Pathogenesis of Fallopian tube damage caused by Chlamydia trachomatis infections

Hafner, Louise M. (2015) Pathogenesis of Fallopian tube damage caused by Chlamydia trachomatis infections. Contraception, 92(2), pp. 108-115.

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Chlamydia trachomatis is the leading cause of bacterial sexually transmitted disease worldwide resulting in 4–5 million new cases of Chlamydia annually and an estimated 100 million cases per annum. Infections of the lower female genital tract (FGT) frequently are asymptomatic so they often remain undiagnosed or untreated. If infections are either not resolved, or are left untreated, chlamydia can ascend to the upper FGT and infect the fallopian tubes (FTs) causing salpingitis that may lead to functional damage of the FTs and tubal factor infertility (TFI).

Clinical observations and experimental data have indicated a role for antibodies against C. trachomatis proteins such as the 60 kDa heat-shock protein 60 (cHSP60) in the immunopathogenesis of TFI. When released from infected cells cHSP60 can induce pro-inflammatory immune responses that may functionally impair the FTs leading to fibrosis and luminal occlusion.

Chlamydial pathogenesis of irreversible and permanent tubal damage is a consequence of innate and adaptive host immune responses to ongoing or repeated infections. The extracellular matrix (ECM) that is regulated by metalloproteinases (MMPs) may also be modified by chlamydial infections of the FGT. This review will highlight protective and pathogenic immune responses to ongoing and repeated chlamydial infections of the FGT. It will also present two recent hypotheses to explain mechanisms that may contribute to FT damage during a C. trachomatis infection. If Chlamydia immunopathology can be controlled it might yield a method of inducing fibrosis and thus provide a means of non-surgical permanent contraception for women.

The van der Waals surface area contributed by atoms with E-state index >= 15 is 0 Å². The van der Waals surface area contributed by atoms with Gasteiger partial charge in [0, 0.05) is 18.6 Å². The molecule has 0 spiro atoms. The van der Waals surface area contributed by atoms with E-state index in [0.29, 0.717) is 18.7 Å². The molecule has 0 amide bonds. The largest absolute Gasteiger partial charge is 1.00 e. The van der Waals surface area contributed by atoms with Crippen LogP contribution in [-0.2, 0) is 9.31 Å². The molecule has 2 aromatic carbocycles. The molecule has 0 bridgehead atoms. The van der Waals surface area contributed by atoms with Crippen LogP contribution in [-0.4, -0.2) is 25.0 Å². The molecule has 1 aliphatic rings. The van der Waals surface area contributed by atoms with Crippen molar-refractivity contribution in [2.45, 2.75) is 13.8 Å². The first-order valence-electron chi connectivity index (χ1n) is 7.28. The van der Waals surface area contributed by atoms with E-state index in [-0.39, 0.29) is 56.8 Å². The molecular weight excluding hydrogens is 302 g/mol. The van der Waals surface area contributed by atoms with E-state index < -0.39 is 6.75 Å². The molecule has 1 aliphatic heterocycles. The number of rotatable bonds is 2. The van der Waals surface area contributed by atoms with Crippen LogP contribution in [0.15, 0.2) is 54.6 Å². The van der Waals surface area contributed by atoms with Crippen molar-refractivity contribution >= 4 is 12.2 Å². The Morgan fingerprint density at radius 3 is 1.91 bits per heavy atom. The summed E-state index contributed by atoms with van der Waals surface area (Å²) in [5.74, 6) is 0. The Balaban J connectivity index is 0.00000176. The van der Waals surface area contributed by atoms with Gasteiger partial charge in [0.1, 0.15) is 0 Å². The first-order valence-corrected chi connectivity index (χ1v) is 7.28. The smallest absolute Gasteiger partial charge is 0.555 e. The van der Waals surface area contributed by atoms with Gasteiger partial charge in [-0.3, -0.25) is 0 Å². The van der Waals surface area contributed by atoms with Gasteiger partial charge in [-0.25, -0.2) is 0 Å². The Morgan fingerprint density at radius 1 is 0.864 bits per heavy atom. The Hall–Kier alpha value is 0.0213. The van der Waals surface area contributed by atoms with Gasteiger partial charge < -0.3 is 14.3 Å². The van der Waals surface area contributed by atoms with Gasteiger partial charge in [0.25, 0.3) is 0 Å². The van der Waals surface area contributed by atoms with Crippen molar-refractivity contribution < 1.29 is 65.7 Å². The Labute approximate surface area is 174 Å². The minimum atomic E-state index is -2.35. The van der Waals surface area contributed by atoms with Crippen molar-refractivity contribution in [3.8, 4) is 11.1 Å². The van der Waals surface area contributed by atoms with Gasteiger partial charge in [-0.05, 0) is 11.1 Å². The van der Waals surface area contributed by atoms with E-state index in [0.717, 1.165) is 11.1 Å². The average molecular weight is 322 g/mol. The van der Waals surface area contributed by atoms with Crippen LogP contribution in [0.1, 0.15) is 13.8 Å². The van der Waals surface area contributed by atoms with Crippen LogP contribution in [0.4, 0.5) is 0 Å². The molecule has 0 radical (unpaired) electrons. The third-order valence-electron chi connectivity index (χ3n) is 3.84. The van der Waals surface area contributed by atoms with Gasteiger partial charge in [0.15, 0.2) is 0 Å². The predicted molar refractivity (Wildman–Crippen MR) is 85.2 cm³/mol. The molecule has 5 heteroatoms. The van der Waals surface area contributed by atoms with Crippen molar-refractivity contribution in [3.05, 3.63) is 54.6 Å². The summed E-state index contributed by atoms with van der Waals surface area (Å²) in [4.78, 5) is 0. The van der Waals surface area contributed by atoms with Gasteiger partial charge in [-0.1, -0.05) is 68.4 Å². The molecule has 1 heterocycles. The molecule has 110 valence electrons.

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5 citations in Scopus
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8 citations in Web of Science®

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ID Code: 80076
Item Type: Journal Article
Refereed: Yes
Keywords: Chlamydia trachomatis, Fallopian tube damage, Immunopathogenesis
DOI: 10.1016/j.contraception.2015.01.004
ISSN: 0010-7824
Divisions: Current > Schools > School of Biomedical Sciences
Current > QUT Faculties and Divisions > Faculty of Health
Current > Institutes > Institute of Health and Biomedical Innovation
Copyright Owner: Copyright 2015 Published by Elsevier Inc.
Copyright Statement: Licensed under the Creative Commons Attribution; Non-Commercial; No-Derivatives 4.0 International. DOI: : 10.1016/j.contraception.2015.01.004
Deposited On: 15 Jan 2015 00:44
Last Modified: 06 Sep 2016 13:16

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